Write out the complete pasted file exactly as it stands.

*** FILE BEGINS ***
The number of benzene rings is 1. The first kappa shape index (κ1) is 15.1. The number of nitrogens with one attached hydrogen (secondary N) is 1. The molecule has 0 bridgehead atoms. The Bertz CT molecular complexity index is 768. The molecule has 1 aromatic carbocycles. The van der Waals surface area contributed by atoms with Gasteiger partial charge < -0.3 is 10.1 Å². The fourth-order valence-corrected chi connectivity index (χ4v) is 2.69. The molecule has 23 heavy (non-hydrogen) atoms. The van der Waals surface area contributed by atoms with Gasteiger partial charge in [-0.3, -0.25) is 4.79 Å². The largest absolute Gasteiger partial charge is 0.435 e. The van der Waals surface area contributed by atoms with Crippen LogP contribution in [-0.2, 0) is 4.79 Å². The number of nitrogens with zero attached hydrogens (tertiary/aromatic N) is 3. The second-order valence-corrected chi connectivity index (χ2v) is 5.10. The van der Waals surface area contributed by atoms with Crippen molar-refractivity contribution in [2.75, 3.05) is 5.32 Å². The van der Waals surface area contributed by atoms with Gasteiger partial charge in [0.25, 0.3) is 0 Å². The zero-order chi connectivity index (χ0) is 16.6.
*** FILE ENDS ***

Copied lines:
The number of benzene rings is 1. The first kappa shape index (κ1) is 15.1. The number of nitrogens with one attached hydrogen (secondary N) is 1. The molecule has 0 bridgehead atoms. The Bertz CT molecular complexity index is 768. The molecule has 1 aromatic carbocycles. The van der Waals surface area contributed by atoms with Gasteiger partial charge < -0.3 is 10.1 Å². The fourth-order valence-corrected chi connectivity index (χ4v) is 2.69. The molecule has 23 heavy (non-hydrogen) atoms. The van der Waals surface area contributed by atoms with Gasteiger partial charge in [-0.3, -0.25) is 4.79 Å². The largest absolute Gasteiger partial charge is 0.435 e. The van der Waals surface area contributed by atoms with Crippen LogP contribution in [-0.2, 0) is 4.79 Å². The number of nitrogens with zero attached hydrogens (tertiary/aromatic N) is 3. The second-order valence-corrected chi connectivity index (χ2v) is 5.10. The van der Waals surface area contributed by atoms with Crippen molar-refractivity contribution in [2.75, 3.05) is 5.32 Å². The van der Waals surface area contributed by atoms with Gasteiger partial charge in [0.25, 0.3) is 0 Å². The zero-order chi connectivity index (χ0) is 16.6.